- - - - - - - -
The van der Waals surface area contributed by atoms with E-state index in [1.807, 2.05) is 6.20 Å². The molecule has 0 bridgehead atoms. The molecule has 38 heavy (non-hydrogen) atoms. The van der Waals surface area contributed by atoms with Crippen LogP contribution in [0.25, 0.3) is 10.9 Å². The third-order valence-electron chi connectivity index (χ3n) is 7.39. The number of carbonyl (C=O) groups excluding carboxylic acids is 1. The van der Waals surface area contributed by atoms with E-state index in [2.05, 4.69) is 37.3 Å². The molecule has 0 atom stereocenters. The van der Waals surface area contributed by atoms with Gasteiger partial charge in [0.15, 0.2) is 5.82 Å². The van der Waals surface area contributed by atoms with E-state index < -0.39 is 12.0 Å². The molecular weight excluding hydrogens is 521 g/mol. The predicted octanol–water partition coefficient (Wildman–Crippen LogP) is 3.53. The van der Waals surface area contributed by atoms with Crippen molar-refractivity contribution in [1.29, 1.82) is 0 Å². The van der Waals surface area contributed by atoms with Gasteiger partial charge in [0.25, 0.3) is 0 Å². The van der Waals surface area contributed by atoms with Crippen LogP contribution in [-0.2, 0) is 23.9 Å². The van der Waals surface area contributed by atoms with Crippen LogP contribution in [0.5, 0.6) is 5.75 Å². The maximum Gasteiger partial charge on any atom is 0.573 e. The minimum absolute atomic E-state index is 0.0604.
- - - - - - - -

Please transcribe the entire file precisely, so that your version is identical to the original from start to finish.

The van der Waals surface area contributed by atoms with E-state index in [1.807, 2.05) is 6.20 Å². The molecule has 0 bridgehead atoms. The molecule has 38 heavy (non-hydrogen) atoms. The van der Waals surface area contributed by atoms with Crippen LogP contribution in [0.25, 0.3) is 10.9 Å². The third-order valence-electron chi connectivity index (χ3n) is 7.39. The number of carbonyl (C=O) groups excluding carboxylic acids is 1. The van der Waals surface area contributed by atoms with E-state index in [2.05, 4.69) is 37.3 Å². The molecule has 0 atom stereocenters. The van der Waals surface area contributed by atoms with Gasteiger partial charge in [0.15, 0.2) is 5.82 Å². The van der Waals surface area contributed by atoms with E-state index < -0.39 is 12.0 Å². The molecular weight excluding hydrogens is 521 g/mol. The predicted octanol–water partition coefficient (Wildman–Crippen LogP) is 3.53. The van der Waals surface area contributed by atoms with Crippen molar-refractivity contribution in [1.29, 1.82) is 0 Å². The van der Waals surface area contributed by atoms with Gasteiger partial charge in [0.25, 0.3) is 0 Å². The van der Waals surface area contributed by atoms with Crippen LogP contribution in [-0.2, 0) is 23.9 Å². The van der Waals surface area contributed by atoms with Crippen LogP contribution in [0.5, 0.6) is 5.75 Å². The maximum Gasteiger partial charge on any atom is 0.573 e. The minimum absolute atomic E-state index is 0.0604.